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A friend passes along this study (PDF) from The Journal of Contemporary Ethnography on how members of the Society for Creative Anachronism use what the author calls “bridging discourse” to demonstrate to one another that they’re engaging in authentic group behavior — that, in the terminology of the SCA, their clothes and mannerisms are sufficiently “period.”
The author, Stephanie Decker of the University of Kansas, defines bridging discourse like so (emphasis added):
When individuals engage in behavior that might be considered inauthentic by other group members, they, or other members, often engage in bridging discourse to explain why the behavior is congruent with the idea of being period; in doing so, they demonstrate that their behavior is linked to the same ideology to which other group members link their behavior. When group members engage in behavior that others see as incongruent with the group’s ideology, they risk portraying themselves as deviant and indicating that they believe the ideology of the group is unimportant. Other group members may feel that such actions reflect poorly on the group as a whole, and this may change the collective identity of the group. When individuals engage in bridging discourse, they protect themselves, or others, from stigma but also maintain the collective identity of the group. Members accomplish this by reinterpreting the group’s ideology, redefining their behavior, or offering explanations as to why they should be excused from meeting the group’s standards.
And here’s an example of one member of the group, ostensibly dressed as an authentic medieval warrior, justifying his use of period-inappropriate cotton instead of wool:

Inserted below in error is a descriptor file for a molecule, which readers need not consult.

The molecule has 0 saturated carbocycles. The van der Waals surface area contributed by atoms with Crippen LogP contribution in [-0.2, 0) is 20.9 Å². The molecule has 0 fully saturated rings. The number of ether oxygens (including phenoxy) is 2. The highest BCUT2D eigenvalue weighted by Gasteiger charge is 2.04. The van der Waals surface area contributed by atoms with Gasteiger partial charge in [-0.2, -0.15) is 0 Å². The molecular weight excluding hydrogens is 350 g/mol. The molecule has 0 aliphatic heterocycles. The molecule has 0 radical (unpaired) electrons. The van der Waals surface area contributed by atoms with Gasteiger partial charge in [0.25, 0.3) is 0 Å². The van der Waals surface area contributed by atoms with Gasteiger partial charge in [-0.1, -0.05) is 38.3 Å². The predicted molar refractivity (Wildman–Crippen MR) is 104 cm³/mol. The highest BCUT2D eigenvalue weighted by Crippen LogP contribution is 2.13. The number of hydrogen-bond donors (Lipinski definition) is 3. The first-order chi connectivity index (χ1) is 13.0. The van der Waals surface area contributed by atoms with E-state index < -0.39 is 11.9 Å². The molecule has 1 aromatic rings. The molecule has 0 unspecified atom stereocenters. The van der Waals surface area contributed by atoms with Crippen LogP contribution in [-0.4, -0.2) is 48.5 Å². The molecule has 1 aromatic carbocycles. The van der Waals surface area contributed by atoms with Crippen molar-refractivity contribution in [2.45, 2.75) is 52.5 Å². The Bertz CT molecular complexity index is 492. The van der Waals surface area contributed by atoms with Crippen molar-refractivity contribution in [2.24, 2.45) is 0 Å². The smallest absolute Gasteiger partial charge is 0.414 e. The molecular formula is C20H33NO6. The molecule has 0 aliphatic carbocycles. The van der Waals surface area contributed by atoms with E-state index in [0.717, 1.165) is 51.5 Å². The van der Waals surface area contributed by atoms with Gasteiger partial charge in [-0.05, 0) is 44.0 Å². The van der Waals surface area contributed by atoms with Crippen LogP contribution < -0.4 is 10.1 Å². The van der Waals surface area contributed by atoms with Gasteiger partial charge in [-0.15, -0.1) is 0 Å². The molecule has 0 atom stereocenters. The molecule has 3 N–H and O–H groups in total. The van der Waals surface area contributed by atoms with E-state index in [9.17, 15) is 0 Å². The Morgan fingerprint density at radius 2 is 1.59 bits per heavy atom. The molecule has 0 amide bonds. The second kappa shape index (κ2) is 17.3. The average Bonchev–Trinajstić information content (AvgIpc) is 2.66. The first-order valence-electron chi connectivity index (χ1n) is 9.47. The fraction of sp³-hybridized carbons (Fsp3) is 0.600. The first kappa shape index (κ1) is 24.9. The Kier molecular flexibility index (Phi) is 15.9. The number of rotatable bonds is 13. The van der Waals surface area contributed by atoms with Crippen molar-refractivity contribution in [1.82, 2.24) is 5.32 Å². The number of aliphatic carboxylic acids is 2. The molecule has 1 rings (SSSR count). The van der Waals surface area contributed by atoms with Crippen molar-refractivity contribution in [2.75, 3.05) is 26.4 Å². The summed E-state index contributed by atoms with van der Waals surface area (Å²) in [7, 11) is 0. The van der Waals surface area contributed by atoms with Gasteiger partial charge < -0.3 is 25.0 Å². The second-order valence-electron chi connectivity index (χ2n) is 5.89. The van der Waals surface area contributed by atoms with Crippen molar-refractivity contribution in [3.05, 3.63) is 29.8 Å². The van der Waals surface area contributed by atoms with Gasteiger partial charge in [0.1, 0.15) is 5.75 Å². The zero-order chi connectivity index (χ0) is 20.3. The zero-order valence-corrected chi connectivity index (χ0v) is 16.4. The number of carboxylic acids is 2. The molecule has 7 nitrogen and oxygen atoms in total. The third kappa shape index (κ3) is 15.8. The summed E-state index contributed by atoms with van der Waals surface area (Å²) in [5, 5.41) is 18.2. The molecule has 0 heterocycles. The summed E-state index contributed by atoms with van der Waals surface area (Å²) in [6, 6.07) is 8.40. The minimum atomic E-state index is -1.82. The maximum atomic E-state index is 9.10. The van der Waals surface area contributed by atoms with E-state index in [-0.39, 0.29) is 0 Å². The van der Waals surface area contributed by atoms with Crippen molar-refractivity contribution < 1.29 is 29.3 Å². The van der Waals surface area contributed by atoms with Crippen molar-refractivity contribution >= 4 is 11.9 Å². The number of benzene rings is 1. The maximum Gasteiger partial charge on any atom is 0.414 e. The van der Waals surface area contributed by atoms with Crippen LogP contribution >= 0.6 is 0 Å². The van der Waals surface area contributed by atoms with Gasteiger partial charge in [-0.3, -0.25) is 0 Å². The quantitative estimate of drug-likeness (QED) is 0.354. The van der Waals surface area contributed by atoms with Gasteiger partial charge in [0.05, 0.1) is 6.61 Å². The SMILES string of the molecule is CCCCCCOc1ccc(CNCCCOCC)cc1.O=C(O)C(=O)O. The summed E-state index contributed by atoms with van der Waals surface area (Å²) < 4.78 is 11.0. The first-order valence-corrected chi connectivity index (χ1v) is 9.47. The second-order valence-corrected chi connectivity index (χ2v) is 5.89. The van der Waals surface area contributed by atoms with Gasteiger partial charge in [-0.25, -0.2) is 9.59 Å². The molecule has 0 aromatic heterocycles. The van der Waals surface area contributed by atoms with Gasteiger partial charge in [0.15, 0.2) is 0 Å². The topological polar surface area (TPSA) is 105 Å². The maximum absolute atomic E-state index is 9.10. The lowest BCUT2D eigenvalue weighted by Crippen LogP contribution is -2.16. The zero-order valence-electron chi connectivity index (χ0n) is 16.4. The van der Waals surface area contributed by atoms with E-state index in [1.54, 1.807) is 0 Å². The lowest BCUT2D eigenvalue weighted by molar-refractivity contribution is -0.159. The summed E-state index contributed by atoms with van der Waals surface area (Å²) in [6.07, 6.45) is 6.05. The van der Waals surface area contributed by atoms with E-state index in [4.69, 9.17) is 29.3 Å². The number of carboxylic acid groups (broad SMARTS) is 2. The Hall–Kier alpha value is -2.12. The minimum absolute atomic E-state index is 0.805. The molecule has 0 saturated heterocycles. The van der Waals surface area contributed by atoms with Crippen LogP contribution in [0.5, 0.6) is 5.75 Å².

Well, I know that they wore wool, but they wore wool because that’s what was available to them, and that’s what met their needs. But if they were in North America I’m sure they would have worn cotton, because that’s what would have been available, and it would have been hot as hell. So I think wearing cotton is totally period, because it’s practical.
The paper’s about a pretty specific and eccentric subculture, but it doesn’t exactly overtax the imagination to try and transplant bridging discourse into other contexts. In the political realm, replace “period” with “seriousness” or “belief in American exceptionalism.” Within the Republican caucus, replace it with “Tea Partier,” “conservative,” or “loves Reagan.”
But what’s most interesting to me about this phenomenon in the political realm is the way politicians sometimes need to use bridging discourse to catch up with evolving standards. American exceptionalism, for example, didn’t used to be the hot button issue it is today — but then conservatives realized they could use it as a semi-veiled way to call into question the American-ness of their opponents, most notably President Obama. Now all of a sudden, even people who don’t subscribe to American infallibility are going out of their way to make public statements about aspirational exceptionalism and the like. It makes you think less of a bridge than one of those stair trucks you see at airports.